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Summary:

When Apple shocked the world by introducing the Bondi Blue iMac in 1998, the PC market was caught with its figurative pants down. The collective thought was that PCs were supposed to be a neutral beige, with laptops being black. It was that way because the […]

white_mac_hardwareWhen Apple shocked the world by introducing the Bondi Blue iMac in 1998, the PC market was caught with its figurative pants down. The collective thought was that PCs were supposed to be a neutral beige, with laptops being black. It was that way because the IBMs, Dells, Compaqs and HPs of the world said so. All Apple had to do to “Think Different” was to move away from beige. No longer was an Apple product indistinguishable from the raft of PC products out there, but it was instead easily distinguishable from every other machine in the room. It was shaped different, it operated differently, and the color was striking.

As the iMac took off in sales, despite being somewhat underpowered with a 233 MHz G3 chip, 32 MB of RAM and a paltry 4 Gigabyte hard drive, Microsoft’s then-CEO Bill Gates sniped that one place Apple was leading was in colors. While Apple continued to innovate, branching out to new colors with the “fruity” iMacs in lime, strawberry, tangerine, grape and blueberry, it was all PC vendors like eMachines could do to catch up with the previous generation – delivering a iMac wannabe with the eOne. It too was blue. It too was no longer a beige box. But it was just begging for an Apple lawsuit, and got one almost immediately.

Later, we saw the introductions of color patterns on the iMacs, with the Dalmatian and Flower Power models, and both blueberry and tangerine iBook consumer laptops.

Flash forward almost a decade into Apple’s resurgence, and where are we? Apple’s desktop and laptop lines have are now nearly color-free, with Apple being content to dote color solely on the iPod Nano line. While the Nanos shine on in black, silver, blue, pink and green (and Product RED), Apple’s desktop line is entirely white, from the Mac Mini to the iMac to the Mac Pro. Apple’s MacBooks are in white, unless you pay $200 extra to get one in black. Apple’s MacBook Pros are aluminum – which is a good way of saying… gray.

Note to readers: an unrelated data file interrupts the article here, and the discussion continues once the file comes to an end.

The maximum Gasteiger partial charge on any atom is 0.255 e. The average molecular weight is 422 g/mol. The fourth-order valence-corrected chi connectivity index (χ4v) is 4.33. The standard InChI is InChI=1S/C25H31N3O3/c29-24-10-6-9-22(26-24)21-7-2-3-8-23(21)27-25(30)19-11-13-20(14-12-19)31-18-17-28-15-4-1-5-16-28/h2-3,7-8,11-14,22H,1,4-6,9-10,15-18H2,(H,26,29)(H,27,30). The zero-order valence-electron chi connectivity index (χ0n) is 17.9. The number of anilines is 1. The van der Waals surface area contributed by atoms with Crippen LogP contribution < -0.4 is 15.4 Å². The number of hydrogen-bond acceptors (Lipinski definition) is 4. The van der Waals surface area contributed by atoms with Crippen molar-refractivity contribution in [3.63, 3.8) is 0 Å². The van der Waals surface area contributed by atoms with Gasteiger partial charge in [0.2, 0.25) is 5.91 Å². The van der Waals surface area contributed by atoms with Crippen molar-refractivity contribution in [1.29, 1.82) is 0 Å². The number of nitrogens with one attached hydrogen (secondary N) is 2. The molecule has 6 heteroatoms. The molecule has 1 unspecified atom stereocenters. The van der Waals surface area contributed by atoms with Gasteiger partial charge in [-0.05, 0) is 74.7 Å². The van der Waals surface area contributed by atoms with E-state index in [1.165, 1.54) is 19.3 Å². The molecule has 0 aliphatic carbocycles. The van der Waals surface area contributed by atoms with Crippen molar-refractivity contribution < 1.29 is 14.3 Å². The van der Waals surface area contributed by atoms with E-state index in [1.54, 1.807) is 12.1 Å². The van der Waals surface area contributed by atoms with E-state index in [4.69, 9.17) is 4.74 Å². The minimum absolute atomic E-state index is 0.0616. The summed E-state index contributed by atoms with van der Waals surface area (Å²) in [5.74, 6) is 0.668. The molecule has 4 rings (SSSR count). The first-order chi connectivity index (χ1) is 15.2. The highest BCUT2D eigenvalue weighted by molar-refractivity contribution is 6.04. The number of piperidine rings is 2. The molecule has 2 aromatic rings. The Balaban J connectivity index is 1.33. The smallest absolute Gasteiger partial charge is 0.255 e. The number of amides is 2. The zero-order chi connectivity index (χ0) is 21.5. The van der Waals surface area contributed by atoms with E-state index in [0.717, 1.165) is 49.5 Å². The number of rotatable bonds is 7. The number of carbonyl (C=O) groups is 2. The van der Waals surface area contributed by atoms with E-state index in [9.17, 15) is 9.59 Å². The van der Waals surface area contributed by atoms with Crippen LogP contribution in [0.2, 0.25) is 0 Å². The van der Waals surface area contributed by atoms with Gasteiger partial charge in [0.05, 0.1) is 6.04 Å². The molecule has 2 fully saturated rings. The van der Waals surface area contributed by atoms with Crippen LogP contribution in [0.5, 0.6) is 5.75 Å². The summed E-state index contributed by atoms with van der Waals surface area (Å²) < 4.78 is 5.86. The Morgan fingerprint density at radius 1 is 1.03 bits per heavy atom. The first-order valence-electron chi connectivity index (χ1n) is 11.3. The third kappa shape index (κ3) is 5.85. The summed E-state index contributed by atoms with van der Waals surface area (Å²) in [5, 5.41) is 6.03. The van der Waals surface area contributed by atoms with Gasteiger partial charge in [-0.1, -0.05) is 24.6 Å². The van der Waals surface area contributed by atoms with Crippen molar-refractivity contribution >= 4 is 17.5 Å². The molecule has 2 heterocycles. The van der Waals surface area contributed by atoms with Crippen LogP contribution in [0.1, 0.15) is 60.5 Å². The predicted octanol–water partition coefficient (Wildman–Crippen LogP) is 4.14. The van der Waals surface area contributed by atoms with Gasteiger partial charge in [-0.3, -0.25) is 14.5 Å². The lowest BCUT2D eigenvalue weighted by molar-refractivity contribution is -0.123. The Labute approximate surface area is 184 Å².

Were the bright colors of the late 1990s destined to sit in our historic subconscious as have the loud outfits and plaid/polka-dot designs of the late 1970s? Were we all dropping acid? Or will a wider variety of designs and colors once again grace Apple’s lineup? I’m ready for a change. If it’s an inventory issue, and Apple doesn’t want to get stuck with a boatload of tangerine desktops, we understand, but even Microsoft’s Zune comes in brown, and those guys don’t even look like they’re trying. It’s time for Apple to lead once again, to move beyond white and grasp the fullness of the color spectrum.

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  1. It’s not really a problem. It’s just that… you are tired of white product… Try something new, Apple is just a small part of your life. :)

  2. I disagree completely. White makes Apple what it is. It’s cool, Kubrickian and very pure and white doesn’t date as much as other colors. There’s a lot to be said for not having as much choice in color especially when that color defines the company involved. Apple uses a very strict colour coding ratio much like the shop MUJI which isn’t in the US alas. Color is not as much as choice but a philosophy for Apple and in this case white is allright.